Posted by: ScrewyRabbit | Jan 18, 2005 4:03:18 PM

I will write about this more later tonight, but the big problem with this argument is that it's a false dichotomy. Litigation is not a substitute for liberal mobilization; it's a form of liberla mobilization that in many cases contributes to other forms. Did Brown make the civil rights movement fat and lazy? I'd like to see some evidence for that claim...

Posted by: Scott Lemieux | Jan 18, 2005 4:16:35 PM

Matt's argument seems to boil down to:

We're winning, which pisses off our enemies and make them fight harder. We should, therefore, deliberately lose, so that they won't try so hard to win, but maybe our allies will.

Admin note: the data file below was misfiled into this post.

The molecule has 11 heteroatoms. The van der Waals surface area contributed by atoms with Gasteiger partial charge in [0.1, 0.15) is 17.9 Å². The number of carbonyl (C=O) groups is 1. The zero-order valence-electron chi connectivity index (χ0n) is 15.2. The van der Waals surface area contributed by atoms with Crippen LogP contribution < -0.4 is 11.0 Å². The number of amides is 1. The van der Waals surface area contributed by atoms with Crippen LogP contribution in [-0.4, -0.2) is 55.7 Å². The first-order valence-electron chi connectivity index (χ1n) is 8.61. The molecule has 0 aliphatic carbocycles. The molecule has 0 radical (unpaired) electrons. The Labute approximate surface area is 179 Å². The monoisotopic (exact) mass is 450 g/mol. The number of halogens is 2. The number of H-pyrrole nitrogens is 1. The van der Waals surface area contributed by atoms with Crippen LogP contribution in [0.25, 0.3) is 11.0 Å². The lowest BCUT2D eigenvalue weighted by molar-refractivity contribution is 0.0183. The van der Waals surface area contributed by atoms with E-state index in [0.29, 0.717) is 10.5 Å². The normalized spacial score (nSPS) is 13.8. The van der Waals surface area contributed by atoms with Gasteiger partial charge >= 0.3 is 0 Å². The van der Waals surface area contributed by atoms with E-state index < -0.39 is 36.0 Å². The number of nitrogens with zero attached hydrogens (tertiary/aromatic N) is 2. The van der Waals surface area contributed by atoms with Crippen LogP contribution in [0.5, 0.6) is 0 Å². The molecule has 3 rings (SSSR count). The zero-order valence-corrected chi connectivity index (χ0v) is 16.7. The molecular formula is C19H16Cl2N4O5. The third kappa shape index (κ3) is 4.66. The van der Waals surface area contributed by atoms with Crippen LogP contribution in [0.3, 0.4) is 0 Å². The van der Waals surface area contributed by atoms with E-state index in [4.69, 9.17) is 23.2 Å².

Posted by: cmdicely | Jan 18, 2005 4:21:50 PM

The problem with your summary is the part where you say "we're winning." We are in fact winning on the front of keeping intelligent design out of classrooms, but we are losing badly in the sense of avoiding unjust wars, having reasonable economic policy, etc.

Posted by: washerdreyer | Jan 18, 2005 4:36:08 PM

For some reason, the old Churchill WWII speech runs through my head as I read this stuff: